If you fall ill

Last changed: 11 April 2024

The employer is responsible for ensuring a good work environment. They must subsequently prevent illness and accidents at the workplace. This means that it is not allowed to trade sick days for holiday leave, flexitime or compensatory leave. When you register sick leave, it gives your employer a better overview of shorter sick leave periods. It also becomes easier to prevent long-term sick leave.

Sick leave

If you fall ill

If you fall ill, you must notify your immediate manager or another delegated person. You are personally responsible for ensuring that your sick leave is reported in Primula self-service. You can also ask someone to do it. Your employer does not have to pay you sick pay until you report sick leave in Primula. Once you are back at work, you must report that you are well again in Primula.

Link to Primula self-service.

Sick period

A sick period is the time you become ill and well again. If a new sick period begins within five calendar days after the previous sick period ended, it counts as a continuation of the previous period in regard to qualifying deductions, length of the sick pay period and sick pay amount.

Example: You take sick leave Monday–Wednesday, work Thursday and Friday but fall ill again Monday–Wednesday the following week. Accordingly: four days after your last sick day, you fall ill again. This means that there will be no qualifying deduction the second Monday you are ill.

Qualifying deductions

Qualifying deduction is a deduction of sick pay or sickness benefit made in connection with sick leave. The deduction is 20 per cent of the sick pay or sickness benefit you receive after taking sick leave an average work week. The qualifying deduction means that it does not matter when in the day you report sick leave.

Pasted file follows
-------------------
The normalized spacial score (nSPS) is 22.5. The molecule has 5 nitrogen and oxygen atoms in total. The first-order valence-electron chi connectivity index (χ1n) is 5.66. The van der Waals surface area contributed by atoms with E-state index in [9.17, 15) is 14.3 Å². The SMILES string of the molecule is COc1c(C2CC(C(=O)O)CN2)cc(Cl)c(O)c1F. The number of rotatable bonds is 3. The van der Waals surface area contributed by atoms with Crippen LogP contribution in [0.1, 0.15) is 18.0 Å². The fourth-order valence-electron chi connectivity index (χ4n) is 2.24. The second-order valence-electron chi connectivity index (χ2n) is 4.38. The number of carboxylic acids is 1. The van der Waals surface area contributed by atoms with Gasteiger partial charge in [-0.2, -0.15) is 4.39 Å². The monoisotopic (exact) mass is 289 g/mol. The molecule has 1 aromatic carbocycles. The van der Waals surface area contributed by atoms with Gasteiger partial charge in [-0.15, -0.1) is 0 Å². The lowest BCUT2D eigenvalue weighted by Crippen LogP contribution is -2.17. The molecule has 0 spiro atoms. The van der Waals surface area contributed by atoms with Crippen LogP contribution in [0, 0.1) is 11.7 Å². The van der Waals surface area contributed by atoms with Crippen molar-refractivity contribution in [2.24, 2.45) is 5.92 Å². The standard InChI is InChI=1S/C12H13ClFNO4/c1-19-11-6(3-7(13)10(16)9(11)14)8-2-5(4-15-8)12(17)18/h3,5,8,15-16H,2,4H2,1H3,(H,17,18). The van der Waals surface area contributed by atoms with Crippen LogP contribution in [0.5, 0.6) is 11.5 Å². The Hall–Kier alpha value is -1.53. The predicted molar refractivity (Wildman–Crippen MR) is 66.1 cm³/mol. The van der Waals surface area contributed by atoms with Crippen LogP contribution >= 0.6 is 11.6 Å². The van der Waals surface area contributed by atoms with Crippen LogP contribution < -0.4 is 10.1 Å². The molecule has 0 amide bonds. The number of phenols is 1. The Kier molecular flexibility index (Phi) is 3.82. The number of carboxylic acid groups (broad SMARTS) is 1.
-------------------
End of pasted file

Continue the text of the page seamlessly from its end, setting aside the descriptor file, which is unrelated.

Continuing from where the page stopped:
Sick leave after day 7 – doctor's certificate needed

If you are ill for more than 7 days during a period of illness, starting from the 8th day, you are required to submit a copy of a doctor's certificate certifying that you are ill. The certificate must state how much you cannot work, part-time or full-time, and the length of the sick period.

In order to receive sick pay, you must submit the doctor's certificate to your manager, who will forward it to a payroll administrator.

If your illness cannot be confirmed through a doctor's certificate, your absence will be deemed not valid, and sick pay will not be paid. Under specific circumstances, a doctor's certificate may be required for shorter periods of illness. Your employer can also request that you submit a doctor's certificate from a doctor chosen by the employer, such as an occupational health doctor.

Sick leave after day 14

The first 14 days that you are sick are called the sick pay period. The employer is obligated to pay sick pay during this time. During these 14 days, a deduction is made per workday.

If you are ill for more than 14 calendar days, a payroll administrator reports this to the Swedish Social Insurance Agency. The Swedish Social Insurance Agency then sends you a sickness benefit request which you need to fill in and send back together with the original doctor's certificate. The Swedish Social Insurance Agency then assesses your ability to work in relation to your ordinary duties.

Sick leave after day 90